Welcome to the first edition of One Framework a Day keeps the Boredom Away. In this series I will show you how to deploy a particular framework on Clever Cloud.
This post 0 is a little different as its goal is to explain you how Clever Cloud works and to help you get setup. If you already know Clever Cloud and have the CLI installed, wait for the next post tomorrow 🙂
What is Clever Cloud?
Clever Cloud is a Platform as a Service. We like to say we provide IT Automation and Application Sustainability. That and additional sleeping hours and serenity for our users.
What we mean by IT Automation is that we automate things. Beyond this obvious statement, what is important is that we do it, so you don't have to. You should be able to focus on writing code because it is what brings value to your organization. Anything else than code is infrastructure. It's a cost. We'll manage it.
To make it work you just have to agree with a couple of loose rules (well, 12 actually) and everything will be fine. If you use a build tool, just add a json file telling us which build tool goal we have to run, push your code and we do the rest.
From now on your application is up and running on Clever Cloud. That's where Application Sustainability kicks in.
What we mean by Application Sustainability is making sure your application stays in production. To do so we provide hardware monitoring out of the box. Even better, since you are usually using a build tool we know what runtime you are using so we know how to monitor it. We automatically integrate with Java's JMX or Haskell's EKG for instance.
This monitoring allow* us to give you additional features like self-healing: If your application crashes or does not answer we restart it automatically. We also bring automatic scalability both vertically and horizontally. And everything happens without downtime because we do blue/green deployment. Meaning, when we need to update a VM (say for an OS update or a security fix), we don't update it per se. We restart the same cycle on a brand new, updated VM. Once it's up, our reverse proxy simply redirects traffic to the new one(s). In that way, we decorelate service uptime from server uptime.
We can do all that because we embraced Immutable Infrastructure. This concept appeared somewhere around 2010 and is a full paradigm shift. Basically, not a single part of your infrastructure will ever be updated in place. It will either be created or removed, never modified. Modifying something creates uncertainty and possibly an inability to be reproduced. Immutable Infrastructure ensures reproducibility.
Applications or add-ons?
To support this, we manage two different concepts: Application and Add-on. Applications are stateless. They are represented by a runtime and sometimes a build tool. For example a WordPress website does not need a build tool, just a runtime: a web server. As developers, application is where we spend the most time on. This is where we create value. All applications instances (VMs) are immutable. So you need to make sure your deployments are stateless. You have to store state in a database, object store or filesystem.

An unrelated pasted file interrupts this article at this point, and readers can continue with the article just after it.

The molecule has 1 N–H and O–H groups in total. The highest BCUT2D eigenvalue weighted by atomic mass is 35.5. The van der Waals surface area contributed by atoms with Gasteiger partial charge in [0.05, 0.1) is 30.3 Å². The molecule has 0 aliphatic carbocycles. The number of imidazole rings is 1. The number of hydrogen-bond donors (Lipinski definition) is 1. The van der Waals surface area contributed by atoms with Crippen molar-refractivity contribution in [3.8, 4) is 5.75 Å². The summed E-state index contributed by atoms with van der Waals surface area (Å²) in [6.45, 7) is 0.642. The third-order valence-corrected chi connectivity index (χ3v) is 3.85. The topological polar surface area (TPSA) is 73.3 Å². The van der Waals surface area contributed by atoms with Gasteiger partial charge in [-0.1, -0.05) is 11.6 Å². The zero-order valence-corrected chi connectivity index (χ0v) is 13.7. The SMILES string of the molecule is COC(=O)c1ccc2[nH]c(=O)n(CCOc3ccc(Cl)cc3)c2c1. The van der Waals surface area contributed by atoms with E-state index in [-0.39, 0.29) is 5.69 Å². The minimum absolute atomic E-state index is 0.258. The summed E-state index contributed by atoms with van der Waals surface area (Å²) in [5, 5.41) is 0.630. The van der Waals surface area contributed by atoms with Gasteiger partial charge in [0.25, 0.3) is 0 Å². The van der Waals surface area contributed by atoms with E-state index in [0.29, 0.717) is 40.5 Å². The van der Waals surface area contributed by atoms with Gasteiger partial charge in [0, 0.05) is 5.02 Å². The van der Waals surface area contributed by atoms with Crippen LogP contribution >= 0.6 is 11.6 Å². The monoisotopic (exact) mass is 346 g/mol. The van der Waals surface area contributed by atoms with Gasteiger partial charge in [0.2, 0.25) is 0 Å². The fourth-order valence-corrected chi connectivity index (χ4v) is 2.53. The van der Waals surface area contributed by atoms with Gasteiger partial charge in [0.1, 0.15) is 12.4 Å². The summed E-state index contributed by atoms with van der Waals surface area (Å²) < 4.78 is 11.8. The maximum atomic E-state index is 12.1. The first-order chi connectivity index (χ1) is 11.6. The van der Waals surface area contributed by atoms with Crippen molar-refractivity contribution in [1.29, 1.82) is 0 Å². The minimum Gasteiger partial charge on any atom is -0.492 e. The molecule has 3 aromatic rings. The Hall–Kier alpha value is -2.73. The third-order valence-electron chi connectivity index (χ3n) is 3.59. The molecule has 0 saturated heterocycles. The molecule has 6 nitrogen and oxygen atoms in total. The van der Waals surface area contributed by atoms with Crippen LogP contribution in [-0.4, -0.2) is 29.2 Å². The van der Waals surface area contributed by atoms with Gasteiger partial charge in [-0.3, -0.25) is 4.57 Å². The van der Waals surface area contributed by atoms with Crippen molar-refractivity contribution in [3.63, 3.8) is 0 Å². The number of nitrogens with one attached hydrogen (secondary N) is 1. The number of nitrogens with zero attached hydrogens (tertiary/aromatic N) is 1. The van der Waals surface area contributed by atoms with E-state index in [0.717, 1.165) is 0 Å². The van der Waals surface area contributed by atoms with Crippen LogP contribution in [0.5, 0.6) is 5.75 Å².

Which is where add-ons come in handy. They are not yet managed as Immutable Infrastructure (it is however part of our plan). They all our DBaaS (which all have automatic and on-demand backups), our shared filesystem, object storage like S3 etc… It also includes stuff like Jenkins, Artifactory, GitHub Enteprise, Gitlab and more.
Hopefuly this gave you a much better idea of what is Clever Cloud. We could go on longer but I will assume you are bored already. So moving on to practical things 😀
Deploy your first Application
To create an account, simply go to our website and click on 'Sign UP and Try'. If you do not have a GitHub account you can signup manually here. Once you have an account you can start playing around with your free credits. Take a look at some of the videos we made on our YouTube channel.
Setup the CLI
After you have setup your accout you can install our CLI. It will be heavily used on most posts of the One Framework a Day series. There are a couple of ways you can install it. First you can checkout the GitHub project and build it from source. It's Node.js app so you will need npm, node and a couple of other dependencies described in the Readme.
You can also use a package manager or installer. Head over to our documentation to get the details for MacOS and homebrew, Windows and chocolatey or Linux and its prebuilt binaries.
Test the CLI
If you have an account and installed the CLI, you should be able to test your first application. First thing to do is to link your account to the CLI. Simply type
clever login. This will get you through a login prompt to retrieve your newly created identification tokens.
Create a new directory called
hello-world-app and inside create an
index.html file containing the string
Hello World. Then initiate a new git repository and commit the html file. Here are the steps you need to follow if you have a Unix system:
mkdir hello-world-app cd hello-world-app touch index.html echo 'Hello World' > index.html git init git add index.html git commit -m "my new website"
You now have a static website ready to be deployed to Clever Cloud. First you need to create an application of type static, then deploy the content of your site to the newly created application. Once it's done, open the website in your default browser:
clever create --type static-apache hello clever deploy clever open
Now you should know more about Clever Cloud and you have deployed your first application. Please note that if you don't like command line, you can also do all of this from our web console or our API. Actually, both the CLI and the console use our API 🙂 This also means you can script whatever you want! And now remember that all the next posts will be dedicated to deploying a particular framework on Clever Cloud. See you soon 🙂